As of 2017, a study found that almost 70% of adults get their news from some form social media platform. Information has become available at the touch of a button. From online news journals, to blog sites, to Twitter, journalism has become increasingly accessible—not just for the reader, but also for the writer. With the growing popularity of amateur blogs and mainstream media like Buzzfeed, people look less and less to professional news outlets.
We live in a culture full of false reporting and alternative facts. The Internet allows almost anyone to become a writer. It also gives the ability for the masses to decide what’s important through the power of clicks. Therefore, we are presented with news that channeled through Instagram, Twitter, and YouTube.
It’s easy to understand this current situation solely as an issue, but amateur journalism is also a solution to a specific problem. The rise of news through social media gets to the core of the nature of journalism. According to the American Press Institute,“The purpose of journalism is thus to provide citizens with the information they need to make the best possible decisions about their lives, their communities, their societies, and their governments.” And, in order to best inform citizens towards this purpose, they must be connected to current events and real people experiencing them. In order to grow in empathy and wisdom, one must hear the stories of a variety of people.
Voices of the black community against police brutality that were once silenced rise through Twitter and Instagram through the hashtag #BlackLivesMatter. Cries of women whose stories of assault were shut down are now shared through the #MeToo movement. These hashtags became trends that reached global audiences. These movements share present concerns of the everyday person. We receive personal stories, coupled with a variety of perspectives; now, we can easily get multiple sides of the story.
In trying to understand the credibility of such journalism, it is helpful to consider the internet and its avenues for amateur journalism as a new, developing form of literacy. There was a time in history when only scribes were able to write and transcribe texts for the larger population. Scribes were carefully trained for their jobs. When the printing press was invented, the accessibility of texts grew. Students began to learn to read and write in school. Now, with new technology, generations today and of the future will also begin to develop new types of literacies necessary to be able to interact with online journalism and produce amateur journalism well. Now, as most students will eventually or perhaps already are publishing their own thoughts on the Internet, it seems only reasonable that our education systems will adapt to that. Students are learning to filter through news and spot fake news instead of the editors and peer reviewers who once did those things for them. In this way, amateur journalism pushes us to create a more well-informed, well-educated society, necessary for us to interact with such a vast spread of information.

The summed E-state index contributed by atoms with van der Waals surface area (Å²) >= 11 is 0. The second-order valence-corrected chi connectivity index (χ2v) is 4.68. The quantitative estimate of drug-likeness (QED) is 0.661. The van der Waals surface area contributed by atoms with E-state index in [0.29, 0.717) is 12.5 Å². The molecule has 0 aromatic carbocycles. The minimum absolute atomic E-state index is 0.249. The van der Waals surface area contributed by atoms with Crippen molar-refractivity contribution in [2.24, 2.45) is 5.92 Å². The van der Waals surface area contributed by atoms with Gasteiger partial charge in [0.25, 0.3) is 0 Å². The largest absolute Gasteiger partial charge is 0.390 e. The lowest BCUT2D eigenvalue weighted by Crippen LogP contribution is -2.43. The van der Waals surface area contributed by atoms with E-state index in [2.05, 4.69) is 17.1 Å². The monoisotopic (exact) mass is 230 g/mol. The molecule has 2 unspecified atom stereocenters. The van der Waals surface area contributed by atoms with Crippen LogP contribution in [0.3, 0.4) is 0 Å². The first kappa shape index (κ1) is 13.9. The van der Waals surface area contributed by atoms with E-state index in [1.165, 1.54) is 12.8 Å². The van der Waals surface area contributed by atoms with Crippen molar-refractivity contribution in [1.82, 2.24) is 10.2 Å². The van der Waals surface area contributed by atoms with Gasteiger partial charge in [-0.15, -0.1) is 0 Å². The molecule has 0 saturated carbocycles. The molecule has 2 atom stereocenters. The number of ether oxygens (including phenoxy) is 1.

If at the heart of journalism is a real desire to tell the truth and inform the public, there is no better path than that of the amateurization of journalism. Gaining and sharing information is incredibly easy in this day and age; we need to know how to communicate well. People can now publish their own stories and use not only the power of writing but the power of liking and sharing to propagate change. The impact on social change for minority groups such as women who have experienced sexual assault and were not previously heard through amateur journalism not only outweighs the detriments of this amateurization but also is a dutiful cause professional journalism is now compelled to address. The scope of the perspectives and stories shared has grown and caused change for the better, providing voices to those once silenced and forgotten. By gaining different perspectives and interacting with ideas more broadly–not just leaving it to some higher up–we create not just a better form of journalism but a better society.
“News Use Across Social Media Platforms 2017 | Pew Research Center,” http://www.journalism.org/2017/09/07/news-use-across-social-media-platforms-2017/. (Accessed November 7, 2018.)
“What Is the Purpose of Journalism?” American Press Institute. https://www.americanpressinstitute.org/journalism-essentials/what-is-journalism/purpose-journalism/. ( Accessed December 7, 2018)
“Statistics About Sexual Violence,” National Sexual Violence Resource Center. https://www.nsvrc.org/sites/default/files/publications_nsvrc_factsheet_media-packet_statistics-about-sexual-violence_0.pdf(Accessed November 7, 2018.)
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